Could Disney Return to Hand-Drawn Animation?


#1

Could Disney Return to Hand-Drawn Animation?
The short answer to that question is yes. Our discussion about what Disney Animation looks like under Lee’s leadership in the wake of John Lasseter’s departure led into some talk from Del Vecho, who is now WDA’s senior vice president of production, about the possibility of hand-drawn animation returning to the studio, and what they would need in order for that to happen.

Jennifer, what kind of changes have you made to Walt Disney Animation since taking over after John Lasseter’s exit?

Lee: For us, we’re very focused on the films that are in production right away. It was Ralph [Breaks the Internet] and Frozen [II] and Raya [and the Last Dragon], and the sense of sameness of keeping our story trust going and working. One of the the things that I’m excited about is we really want to develop new talent from in house and bring new talent in. Having our rooms really reflect the world we live in.


#2

I can see this possibly happening if Disney comes up with some genius NPR tech that doesn’t necessarily completely eliminate the human touch from frame to frame, but drastically reduces the number of hands necessary.


#3

I think that, ultimately, it comes down to the audiences.

In the one camp, we have older adults. They may well embrace hand drawn animation as a return to form. These same adults may be burnt out 3D animation. It’s everywhere and not all of it is great.

In the other camp, we’ve got kids and younger adults. To some of us, it almost seems like yesterday. However, “Toy Story” is closing in on 25 years old now. There’s a whole generation that has grown up with 3D animation and prefers it. This younger audience sees old school hand drawn animation in one of two ways. They either view it as a relic, something that only their (grand)parents would watch, or as something hip and retro - as if they just discovered it.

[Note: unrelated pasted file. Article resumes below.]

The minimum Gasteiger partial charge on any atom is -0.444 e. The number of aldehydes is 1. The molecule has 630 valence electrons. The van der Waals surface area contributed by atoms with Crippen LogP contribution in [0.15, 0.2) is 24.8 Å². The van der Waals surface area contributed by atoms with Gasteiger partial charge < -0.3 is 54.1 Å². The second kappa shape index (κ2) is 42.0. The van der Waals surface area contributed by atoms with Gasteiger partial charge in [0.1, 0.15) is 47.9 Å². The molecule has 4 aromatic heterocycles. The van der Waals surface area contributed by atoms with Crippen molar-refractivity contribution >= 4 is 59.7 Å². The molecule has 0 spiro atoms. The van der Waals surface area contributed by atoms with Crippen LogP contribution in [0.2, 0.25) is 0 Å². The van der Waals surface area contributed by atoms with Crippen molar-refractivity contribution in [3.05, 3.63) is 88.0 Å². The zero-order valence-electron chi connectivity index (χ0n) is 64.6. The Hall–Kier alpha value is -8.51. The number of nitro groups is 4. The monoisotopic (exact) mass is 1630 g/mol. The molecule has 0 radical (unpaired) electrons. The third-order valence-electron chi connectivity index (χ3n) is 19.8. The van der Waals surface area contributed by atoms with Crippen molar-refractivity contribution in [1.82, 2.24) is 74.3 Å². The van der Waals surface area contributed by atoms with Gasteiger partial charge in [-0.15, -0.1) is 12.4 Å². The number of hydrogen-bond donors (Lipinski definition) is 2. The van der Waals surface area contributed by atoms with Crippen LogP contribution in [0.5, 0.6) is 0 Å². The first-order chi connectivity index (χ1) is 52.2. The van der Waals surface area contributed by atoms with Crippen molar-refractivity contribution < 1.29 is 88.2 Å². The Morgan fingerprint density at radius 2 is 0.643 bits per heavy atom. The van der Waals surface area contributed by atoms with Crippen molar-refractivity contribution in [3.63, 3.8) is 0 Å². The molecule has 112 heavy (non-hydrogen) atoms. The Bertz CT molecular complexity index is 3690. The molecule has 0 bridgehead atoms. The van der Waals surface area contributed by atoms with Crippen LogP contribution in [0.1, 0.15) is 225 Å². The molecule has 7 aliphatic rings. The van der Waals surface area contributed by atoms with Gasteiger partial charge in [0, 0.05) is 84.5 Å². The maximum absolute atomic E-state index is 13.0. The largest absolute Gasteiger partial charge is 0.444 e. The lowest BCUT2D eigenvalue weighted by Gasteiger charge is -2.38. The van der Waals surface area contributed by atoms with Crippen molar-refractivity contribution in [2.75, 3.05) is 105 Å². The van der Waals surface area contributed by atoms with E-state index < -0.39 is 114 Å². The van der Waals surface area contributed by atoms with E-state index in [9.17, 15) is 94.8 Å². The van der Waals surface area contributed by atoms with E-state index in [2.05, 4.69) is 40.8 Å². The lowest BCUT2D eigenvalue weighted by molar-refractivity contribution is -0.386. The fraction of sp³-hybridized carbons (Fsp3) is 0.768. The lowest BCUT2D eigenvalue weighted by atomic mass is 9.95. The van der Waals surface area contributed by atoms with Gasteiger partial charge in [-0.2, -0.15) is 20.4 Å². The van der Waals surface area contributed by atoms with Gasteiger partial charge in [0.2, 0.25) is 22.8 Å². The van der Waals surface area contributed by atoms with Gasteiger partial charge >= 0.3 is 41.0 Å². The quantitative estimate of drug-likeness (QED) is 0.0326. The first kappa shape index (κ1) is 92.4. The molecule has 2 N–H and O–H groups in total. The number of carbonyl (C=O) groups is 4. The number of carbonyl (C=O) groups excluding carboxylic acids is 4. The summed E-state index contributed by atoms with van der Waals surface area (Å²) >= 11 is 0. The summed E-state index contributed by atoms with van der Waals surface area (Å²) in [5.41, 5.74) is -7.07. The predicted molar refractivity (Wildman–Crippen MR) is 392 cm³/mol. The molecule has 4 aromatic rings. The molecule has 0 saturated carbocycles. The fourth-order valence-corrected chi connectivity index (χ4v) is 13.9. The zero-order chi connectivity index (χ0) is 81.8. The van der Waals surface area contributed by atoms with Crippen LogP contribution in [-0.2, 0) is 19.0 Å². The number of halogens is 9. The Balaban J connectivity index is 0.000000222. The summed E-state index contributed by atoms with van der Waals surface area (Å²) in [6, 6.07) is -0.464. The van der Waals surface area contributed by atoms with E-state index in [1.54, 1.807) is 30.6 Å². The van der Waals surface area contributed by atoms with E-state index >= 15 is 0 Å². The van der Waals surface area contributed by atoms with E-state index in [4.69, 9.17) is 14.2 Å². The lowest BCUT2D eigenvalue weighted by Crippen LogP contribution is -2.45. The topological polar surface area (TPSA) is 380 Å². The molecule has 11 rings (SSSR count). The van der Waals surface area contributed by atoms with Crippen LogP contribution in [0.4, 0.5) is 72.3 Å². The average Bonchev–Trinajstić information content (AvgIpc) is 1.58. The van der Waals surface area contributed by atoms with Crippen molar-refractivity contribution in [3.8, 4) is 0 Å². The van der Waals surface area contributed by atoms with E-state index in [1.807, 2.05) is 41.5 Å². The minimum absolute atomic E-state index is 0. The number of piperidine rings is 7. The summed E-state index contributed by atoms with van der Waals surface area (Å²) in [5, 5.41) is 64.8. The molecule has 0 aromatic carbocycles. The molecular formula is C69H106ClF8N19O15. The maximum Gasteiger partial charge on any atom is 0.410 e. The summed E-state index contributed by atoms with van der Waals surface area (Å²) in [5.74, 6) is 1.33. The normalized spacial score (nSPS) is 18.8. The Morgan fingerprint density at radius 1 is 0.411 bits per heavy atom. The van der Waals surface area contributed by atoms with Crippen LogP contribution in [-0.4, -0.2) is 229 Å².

Hand drawn animation has become more an acquired taste for a lot of viewers. Given the choice between the modern CG re-imagining of “The Lion King” and its 1994 hand drawn counterpart, I’m not sure that I could convince my 11y nephew and 7y niece to sit down for the latter. It’s generational. Theirs would probably ask, “Why does it look so cheap and flat?” If you showed today’s kids how old school animation was done, they’d wonder where the computers were and so forth. Stuff that older adults know to be innovations to the art form, younger audiences take for granted. A lot of them even play with simple 3D animations software in school.

And there’s the problem. You don’t have to win over the older adults. They don’t care. They consume all sorts of animation on all platforms. Kids… That’s where the money is. You have to win them over if you want to succeed financially. Unfortunately, at least here in the states, hand drawn animation has become lower tier. It’s become a form of animation typically relegated to lower budget web and TV platforms. It’s not wholly an issue of visual quality either. It’s also about perception and market segmentation. 3D took over the big screen where budgets, revenue, and marketing possibilities were all higher. 2D took over TV and the web because budgets could stay low, production times could be kept short, and styles could vary to favor indie design.